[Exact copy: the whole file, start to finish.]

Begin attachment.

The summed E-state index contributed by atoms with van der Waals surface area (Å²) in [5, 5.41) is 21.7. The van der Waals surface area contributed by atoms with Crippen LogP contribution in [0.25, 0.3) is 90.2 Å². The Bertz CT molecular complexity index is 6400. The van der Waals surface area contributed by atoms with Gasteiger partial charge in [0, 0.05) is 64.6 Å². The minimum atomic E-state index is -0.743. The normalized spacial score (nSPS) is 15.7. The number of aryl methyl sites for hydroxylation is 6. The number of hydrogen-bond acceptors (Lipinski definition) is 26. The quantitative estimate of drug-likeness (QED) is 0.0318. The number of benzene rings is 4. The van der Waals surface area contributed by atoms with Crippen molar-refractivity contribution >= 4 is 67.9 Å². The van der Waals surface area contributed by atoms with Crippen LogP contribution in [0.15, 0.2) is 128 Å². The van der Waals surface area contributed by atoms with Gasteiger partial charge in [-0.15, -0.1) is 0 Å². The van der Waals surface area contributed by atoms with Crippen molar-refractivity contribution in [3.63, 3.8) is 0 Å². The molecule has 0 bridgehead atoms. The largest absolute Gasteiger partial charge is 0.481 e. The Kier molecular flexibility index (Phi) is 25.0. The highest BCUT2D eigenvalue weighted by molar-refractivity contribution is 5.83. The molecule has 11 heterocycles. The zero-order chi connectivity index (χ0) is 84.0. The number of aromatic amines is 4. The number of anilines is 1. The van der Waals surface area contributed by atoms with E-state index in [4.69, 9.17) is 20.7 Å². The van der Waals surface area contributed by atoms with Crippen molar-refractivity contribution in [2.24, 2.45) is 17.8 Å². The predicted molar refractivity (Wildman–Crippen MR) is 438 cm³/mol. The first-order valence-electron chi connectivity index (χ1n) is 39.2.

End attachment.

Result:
The summed E-state index contributed by atoms with van der Waals surface area (Å²) in [5, 5.41) is 21.7. The van der Waals surface area contributed by atoms with Crippen LogP contribution in [0.25, 0.3) is 90.2 Å². The Bertz CT molecular complexity index is 6400. The van der Waals surface area contributed by atoms with Gasteiger partial charge in [0, 0.05) is 64.6 Å². The minimum atomic E-state index is -0.743. The normalized spacial score (nSPS) is 15.7. The number of aryl methyl sites for hydroxylation is 6. The number of hydrogen-bond acceptors (Lipinski definition) is 26. The quantitative estimate of drug-likeness (QED) is 0.0318. The number of benzene rings is 4. The van der Waals surface area contributed by atoms with Crippen molar-refractivity contribution >= 4 is 67.9 Å². The van der Waals surface area contributed by atoms with Crippen LogP contribution in [0.15, 0.2) is 128 Å². The van der Waals surface area contributed by atoms with Gasteiger partial charge in [-0.15, -0.1) is 0 Å². The van der Waals surface area contributed by atoms with Crippen molar-refractivity contribution in [3.63, 3.8) is 0 Å². The molecule has 0 bridgehead atoms. The largest absolute Gasteiger partial charge is 0.481 e. The Kier molecular flexibility index (Phi) is 25.0. The highest BCUT2D eigenvalue weighted by molar-refractivity contribution is 5.83. The molecule has 11 heterocycles. The zero-order chi connectivity index (χ0) is 84.0. The number of aromatic amines is 4. The number of anilines is 1. The van der Waals surface area contributed by atoms with E-state index in [4.69, 9.17) is 20.7 Å². The van der Waals surface area contributed by atoms with Crippen molar-refractivity contribution in [2.24, 2.45) is 17.8 Å². The predicted molar refractivity (Wildman–Crippen MR) is 438 cm³/mol. The first-order valence-electron chi connectivity index (χ1n) is 39.2.